Day 1: August 17, 2020

Prince Rupert has notified residents of a Water Quality Advisory. See below for the text of today’s emergency alert.

Hopefully there will not be a repeat of the 6-week boil water notice of 2018-19. As before, regardless of the reason for the advisory, the city should be prepared to provide access to clean water – especially for the city’s most vulnerable residents.

As before, the city should anticipate these kinds of advisories, especially given our wet-coast location and the city’s ongoing infrastructure project. Emergency plans, that ensure everyone gets water during an advisory or notice, should already be in place.

As we learned in 2018-19, clean water is essential. Everyone in Prince Rupert has a human right to access clean water on an equal basis. Water should not be reserved for those with money or power.

Whatever the reason, whenever there is a water quality advisory equal access to clean water becomes limited for some but not others. That fact has nothing to do with pipes, dams, or rain. It can only be addressed by our priorities – as a community. Will we prepare for everyone? Will we provide access to all, even when there is an emergency or storm?

People who can afford filters and bottled water have more access than those who cannot. That’s simply not fair and Prince Rupert can and should do better. Once again, we call on the city to provide emergency alternative access to clean water for those who need it – whenever there is an advisory or notice and regardless of the reason for the restricted access to clean water.

While a precautionary boil water notice may seem small to some people, for anyone who is struggling to make ends meet, or who is medically vulnerable, it is not small. That’s why the city should be proactive in its approach during this Water Quality Advisory and should always be prepared in case another one soon follows.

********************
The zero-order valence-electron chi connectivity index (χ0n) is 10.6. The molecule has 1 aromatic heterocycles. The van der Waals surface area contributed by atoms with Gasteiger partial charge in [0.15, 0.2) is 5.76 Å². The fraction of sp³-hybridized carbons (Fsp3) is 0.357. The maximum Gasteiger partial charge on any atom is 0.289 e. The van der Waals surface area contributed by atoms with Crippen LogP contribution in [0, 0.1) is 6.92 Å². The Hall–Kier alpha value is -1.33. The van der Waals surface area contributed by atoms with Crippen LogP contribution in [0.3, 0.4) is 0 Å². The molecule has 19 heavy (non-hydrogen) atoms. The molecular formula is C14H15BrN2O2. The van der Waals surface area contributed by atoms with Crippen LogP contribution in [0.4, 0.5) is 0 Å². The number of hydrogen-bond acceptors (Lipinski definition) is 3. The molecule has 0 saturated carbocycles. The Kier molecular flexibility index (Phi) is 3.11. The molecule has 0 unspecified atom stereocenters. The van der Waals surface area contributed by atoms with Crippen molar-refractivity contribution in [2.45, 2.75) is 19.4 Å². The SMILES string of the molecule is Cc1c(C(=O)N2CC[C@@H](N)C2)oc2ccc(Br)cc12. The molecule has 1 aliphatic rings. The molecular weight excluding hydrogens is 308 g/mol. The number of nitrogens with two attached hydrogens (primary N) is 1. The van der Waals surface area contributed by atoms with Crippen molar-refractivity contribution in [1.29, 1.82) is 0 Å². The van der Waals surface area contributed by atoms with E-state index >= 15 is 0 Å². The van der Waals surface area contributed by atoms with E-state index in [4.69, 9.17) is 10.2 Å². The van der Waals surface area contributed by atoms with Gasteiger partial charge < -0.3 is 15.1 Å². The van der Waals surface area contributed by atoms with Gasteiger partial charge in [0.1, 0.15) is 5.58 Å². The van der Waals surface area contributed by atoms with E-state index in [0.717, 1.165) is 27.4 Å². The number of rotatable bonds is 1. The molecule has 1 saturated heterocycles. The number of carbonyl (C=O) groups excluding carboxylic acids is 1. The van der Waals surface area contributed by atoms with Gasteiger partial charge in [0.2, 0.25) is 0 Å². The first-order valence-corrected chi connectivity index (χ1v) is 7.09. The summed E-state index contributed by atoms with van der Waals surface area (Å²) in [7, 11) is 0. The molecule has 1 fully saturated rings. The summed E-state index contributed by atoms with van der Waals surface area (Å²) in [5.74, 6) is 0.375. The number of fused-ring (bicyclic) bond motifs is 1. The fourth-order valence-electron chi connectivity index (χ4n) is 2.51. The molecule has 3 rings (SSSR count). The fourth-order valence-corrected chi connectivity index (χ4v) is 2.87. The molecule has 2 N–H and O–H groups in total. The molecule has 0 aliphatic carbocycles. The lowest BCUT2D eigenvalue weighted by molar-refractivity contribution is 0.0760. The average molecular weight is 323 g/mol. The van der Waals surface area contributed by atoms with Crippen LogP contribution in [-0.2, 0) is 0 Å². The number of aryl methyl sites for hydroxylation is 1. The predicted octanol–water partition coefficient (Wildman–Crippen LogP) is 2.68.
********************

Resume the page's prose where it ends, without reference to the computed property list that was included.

Hopefully, with speedy and accurate testing in place, improved communication with residents, and proper plans and preparations the city will do better this time than it did in 2018-19. Following that boil water notice and water advisory, the following recommendations were presented to the city (it should also be noted that the city did not implement these recommendations):

(1) Recognize access to drinking water as a human right which must be fulfilled by the municipal government, especially for the city’s most vulnerable residents and even during a Boil Water Notice or Water Quality Advisory.

(2) Launch a broad, extensive, independent, and transparent investigation into the city’s preparations for, and responses to, a 46 plus day Boil Water Notice and Water Quality Advisory that includes looking into measures provided for vulnerable residents, the health and safety affects of the situation, and any economic impacts.

(3) Ensure that the investigation is conducted by an independent expert on water quality and public water infrastructure who gathers feedback directly from those most vulnerable to restricted access to drinking water during an extended breakdown of the public water system. The full results of the investigation should be made public.

From today’s notice:

Please note that due to high turbidity levels detected in the drinking water supply relating to the ongoing heavy rain event, a Water Quality Advisory has been issued for City of Prince Rupert water users. Until further notice, Northern Health recommends that children, pregnant women, the elderly and persons with weakened immune systems drink boiled water at this time. A water quality advisory is the lowest level notification, and is issued as a precautionary measure. At risk individuals should boil their water for 1 minute prior to consuming until the Advisory is lifted. Go to www.princerupert.ca for additional information.